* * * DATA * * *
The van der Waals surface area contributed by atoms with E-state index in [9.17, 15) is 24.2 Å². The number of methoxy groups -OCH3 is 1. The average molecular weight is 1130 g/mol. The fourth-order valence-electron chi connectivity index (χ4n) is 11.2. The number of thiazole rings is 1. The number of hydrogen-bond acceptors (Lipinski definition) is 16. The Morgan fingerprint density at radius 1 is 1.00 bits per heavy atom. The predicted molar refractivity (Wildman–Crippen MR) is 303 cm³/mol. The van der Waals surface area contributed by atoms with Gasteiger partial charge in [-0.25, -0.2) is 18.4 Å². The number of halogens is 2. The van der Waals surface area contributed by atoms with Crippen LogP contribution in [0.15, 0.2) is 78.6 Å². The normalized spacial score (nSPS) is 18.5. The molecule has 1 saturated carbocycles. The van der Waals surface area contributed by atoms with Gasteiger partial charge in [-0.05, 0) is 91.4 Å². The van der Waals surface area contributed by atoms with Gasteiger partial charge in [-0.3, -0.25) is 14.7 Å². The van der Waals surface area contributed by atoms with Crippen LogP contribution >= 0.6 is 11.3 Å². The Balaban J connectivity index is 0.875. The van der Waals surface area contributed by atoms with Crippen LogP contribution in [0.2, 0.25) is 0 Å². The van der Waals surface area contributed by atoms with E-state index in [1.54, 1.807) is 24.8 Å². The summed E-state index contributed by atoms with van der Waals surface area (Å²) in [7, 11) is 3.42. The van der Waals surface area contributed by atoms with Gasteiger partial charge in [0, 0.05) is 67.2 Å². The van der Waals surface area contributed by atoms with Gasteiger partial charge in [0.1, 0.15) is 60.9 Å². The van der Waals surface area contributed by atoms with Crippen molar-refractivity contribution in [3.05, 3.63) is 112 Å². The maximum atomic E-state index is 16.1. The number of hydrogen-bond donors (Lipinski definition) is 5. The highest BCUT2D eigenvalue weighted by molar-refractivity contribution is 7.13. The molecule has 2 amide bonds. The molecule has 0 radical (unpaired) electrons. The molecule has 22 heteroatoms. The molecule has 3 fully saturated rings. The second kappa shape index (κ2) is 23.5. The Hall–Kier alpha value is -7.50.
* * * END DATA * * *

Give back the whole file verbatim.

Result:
The van der Waals surface area contributed by atoms with E-state index in [9.17, 15) is 24.2 Å². The number of methoxy groups -OCH3 is 1. The average molecular weight is 1130 g/mol. The fourth-order valence-electron chi connectivity index (χ4n) is 11.2. The number of thiazole rings is 1. The number of hydrogen-bond acceptors (Lipinski definition) is 16. The Morgan fingerprint density at radius 1 is 1.00 bits per heavy atom. The predicted molar refractivity (Wildman–Crippen MR) is 303 cm³/mol. The van der Waals surface area contributed by atoms with Gasteiger partial charge in [-0.25, -0.2) is 18.4 Å². The number of halogens is 2. The van der Waals surface area contributed by atoms with Crippen LogP contribution in [0.15, 0.2) is 78.6 Å². The normalized spacial score (nSPS) is 18.5. The molecule has 1 saturated carbocycles. The van der Waals surface area contributed by atoms with Gasteiger partial charge in [-0.05, 0) is 91.4 Å². The van der Waals surface area contributed by atoms with Gasteiger partial charge in [-0.3, -0.25) is 14.7 Å². The van der Waals surface area contributed by atoms with Crippen LogP contribution >= 0.6 is 11.3 Å². The Balaban J connectivity index is 0.875. The van der Waals surface area contributed by atoms with Crippen LogP contribution in [0.2, 0.25) is 0 Å². The van der Waals surface area contributed by atoms with E-state index in [1.54, 1.807) is 24.8 Å². The summed E-state index contributed by atoms with van der Waals surface area (Å²) in [7, 11) is 3.42. The van der Waals surface area contributed by atoms with Gasteiger partial charge in [0, 0.05) is 67.2 Å². The van der Waals surface area contributed by atoms with Gasteiger partial charge in [0.1, 0.15) is 60.9 Å². The van der Waals surface area contributed by atoms with Crippen molar-refractivity contribution in [3.05, 3.63) is 112 Å². The maximum atomic E-state index is 16.1. The number of hydrogen-bond donors (Lipinski definition) is 5. The highest BCUT2D eigenvalue weighted by molar-refractivity contribution is 7.13. The molecule has 2 amide bonds. The molecule has 0 radical (unpaired) electrons. The molecule has 22 heteroatoms. The molecule has 3 fully saturated rings. The second kappa shape index (κ2) is 23.5. The Hall–Kier alpha value is -7.50.